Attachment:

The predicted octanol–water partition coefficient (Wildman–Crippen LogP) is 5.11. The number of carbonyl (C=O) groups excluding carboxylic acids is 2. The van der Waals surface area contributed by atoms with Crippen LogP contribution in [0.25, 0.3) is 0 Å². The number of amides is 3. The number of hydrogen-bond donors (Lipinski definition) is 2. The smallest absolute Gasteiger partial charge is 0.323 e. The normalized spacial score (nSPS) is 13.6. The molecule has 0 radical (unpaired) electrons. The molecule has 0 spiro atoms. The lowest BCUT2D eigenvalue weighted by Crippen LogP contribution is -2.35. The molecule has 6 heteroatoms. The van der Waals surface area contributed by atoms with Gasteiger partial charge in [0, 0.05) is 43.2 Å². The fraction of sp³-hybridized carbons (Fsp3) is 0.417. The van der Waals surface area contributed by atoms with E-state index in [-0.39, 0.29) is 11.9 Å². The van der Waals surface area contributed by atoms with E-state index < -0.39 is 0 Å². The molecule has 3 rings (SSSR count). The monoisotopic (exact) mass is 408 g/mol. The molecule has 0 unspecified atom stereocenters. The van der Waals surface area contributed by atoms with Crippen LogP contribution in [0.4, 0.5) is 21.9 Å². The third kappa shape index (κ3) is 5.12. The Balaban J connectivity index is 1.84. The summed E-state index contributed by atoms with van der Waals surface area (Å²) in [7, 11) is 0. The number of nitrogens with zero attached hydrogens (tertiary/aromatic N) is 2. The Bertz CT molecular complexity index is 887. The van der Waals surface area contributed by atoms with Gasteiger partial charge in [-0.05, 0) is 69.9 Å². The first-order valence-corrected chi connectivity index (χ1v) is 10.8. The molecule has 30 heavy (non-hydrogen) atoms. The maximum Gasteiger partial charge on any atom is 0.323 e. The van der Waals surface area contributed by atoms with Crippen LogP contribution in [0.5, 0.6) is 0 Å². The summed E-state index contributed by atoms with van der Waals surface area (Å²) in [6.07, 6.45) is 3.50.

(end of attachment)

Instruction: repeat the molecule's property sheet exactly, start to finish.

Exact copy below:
The predicted octanol–water partition coefficient (Wildman–Crippen LogP) is 5.11. The number of carbonyl (C=O) groups excluding carboxylic acids is 2. The van der Waals surface area contributed by atoms with Crippen LogP contribution in [0.25, 0.3) is 0 Å². The number of amides is 3. The number of hydrogen-bond donors (Lipinski definition) is 2. The smallest absolute Gasteiger partial charge is 0.323 e. The normalized spacial score (nSPS) is 13.6. The molecule has 0 radical (unpaired) electrons. The molecule has 0 spiro atoms. The lowest BCUT2D eigenvalue weighted by Crippen LogP contribution is -2.35. The molecule has 6 heteroatoms. The van der Waals surface area contributed by atoms with Gasteiger partial charge in [0, 0.05) is 43.2 Å². The fraction of sp³-hybridized carbons (Fsp3) is 0.417. The van der Waals surface area contributed by atoms with E-state index in [-0.39, 0.29) is 11.9 Å². The van der Waals surface area contributed by atoms with E-state index < -0.39 is 0 Å². The molecule has 3 rings (SSSR count). The monoisotopic (exact) mass is 408 g/mol. The molecule has 0 unspecified atom stereocenters. The van der Waals surface area contributed by atoms with Crippen LogP contribution in [0.4, 0.5) is 21.9 Å². The third kappa shape index (κ3) is 5.12. The Balaban J connectivity index is 1.84. The summed E-state index contributed by atoms with van der Waals surface area (Å²) in [7, 11) is 0. The number of nitrogens with zero attached hydrogens (tertiary/aromatic N) is 2. The Bertz CT molecular complexity index is 887. The van der Waals surface area contributed by atoms with Gasteiger partial charge in [-0.05, 0) is 69.9 Å². The first-order valence-corrected chi connectivity index (χ1v) is 10.8. The molecule has 30 heavy (non-hydrogen) atoms. The maximum Gasteiger partial charge on any atom is 0.323 e. The van der Waals surface area contributed by atoms with Crippen LogP contribution in [0.5, 0.6) is 0 Å². The summed E-state index contributed by atoms with van der Waals surface area (Å²) in [6.07, 6.45) is 3.50.